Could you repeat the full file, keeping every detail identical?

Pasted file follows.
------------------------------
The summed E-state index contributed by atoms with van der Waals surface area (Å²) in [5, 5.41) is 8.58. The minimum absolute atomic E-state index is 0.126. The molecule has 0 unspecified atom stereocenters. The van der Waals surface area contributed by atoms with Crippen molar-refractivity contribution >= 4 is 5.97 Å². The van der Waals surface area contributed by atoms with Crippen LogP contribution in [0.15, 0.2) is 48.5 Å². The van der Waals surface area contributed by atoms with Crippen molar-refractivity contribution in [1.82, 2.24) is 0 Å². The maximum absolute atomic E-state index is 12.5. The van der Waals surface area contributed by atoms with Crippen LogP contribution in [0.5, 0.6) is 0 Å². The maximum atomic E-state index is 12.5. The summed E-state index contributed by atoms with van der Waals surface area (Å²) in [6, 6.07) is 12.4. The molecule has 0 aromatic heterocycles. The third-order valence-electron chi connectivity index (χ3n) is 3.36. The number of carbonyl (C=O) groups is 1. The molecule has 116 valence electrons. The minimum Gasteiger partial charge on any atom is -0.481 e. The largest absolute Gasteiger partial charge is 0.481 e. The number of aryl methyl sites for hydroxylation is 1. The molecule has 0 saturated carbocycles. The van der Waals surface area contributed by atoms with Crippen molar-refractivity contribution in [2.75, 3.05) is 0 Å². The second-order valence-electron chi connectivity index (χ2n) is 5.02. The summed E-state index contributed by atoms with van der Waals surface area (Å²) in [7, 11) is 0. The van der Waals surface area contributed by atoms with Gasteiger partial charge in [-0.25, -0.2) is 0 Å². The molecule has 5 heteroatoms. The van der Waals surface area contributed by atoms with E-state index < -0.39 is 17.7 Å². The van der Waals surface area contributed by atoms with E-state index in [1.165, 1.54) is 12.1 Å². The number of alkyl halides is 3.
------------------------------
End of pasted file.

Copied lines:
The summed E-state index contributed by atoms with van der Waals surface area (Å²) in [5, 5.41) is 8.58. The minimum absolute atomic E-state index is 0.126. The molecule has 0 unspecified atom stereocenters. The van der Waals surface area contributed by atoms with Crippen molar-refractivity contribution >= 4 is 5.97 Å². The van der Waals surface area contributed by atoms with Crippen LogP contribution in [0.15, 0.2) is 48.5 Å². The van der Waals surface area contributed by atoms with Crippen molar-refractivity contribution in [1.82, 2.24) is 0 Å². The maximum absolute atomic E-state index is 12.5. The van der Waals surface area contributed by atoms with Crippen LogP contribution in [0.5, 0.6) is 0 Å². The maximum atomic E-state index is 12.5. The summed E-state index contributed by atoms with van der Waals surface area (Å²) in [6, 6.07) is 12.4. The molecule has 0 aromatic heterocycles. The third-order valence-electron chi connectivity index (χ3n) is 3.36. The number of carbonyl (C=O) groups is 1. The molecule has 116 valence electrons. The minimum Gasteiger partial charge on any atom is -0.481 e. The largest absolute Gasteiger partial charge is 0.481 e. The number of aryl methyl sites for hydroxylation is 1. The molecule has 0 saturated carbocycles. The van der Waals surface area contributed by atoms with Crippen molar-refractivity contribution in [2.75, 3.05) is 0 Å². The second-order valence-electron chi connectivity index (χ2n) is 5.02. The summed E-state index contributed by atoms with van der Waals surface area (Å²) in [7, 11) is 0. The van der Waals surface area contributed by atoms with Gasteiger partial charge in [-0.25, -0.2) is 0 Å². The molecule has 5 heteroatoms. The van der Waals surface area contributed by atoms with E-state index < -0.39 is 17.7 Å². The van der Waals surface area contributed by atoms with E-state index in [1.165, 1.54) is 12.1 Å². The number of alkyl halides is 3.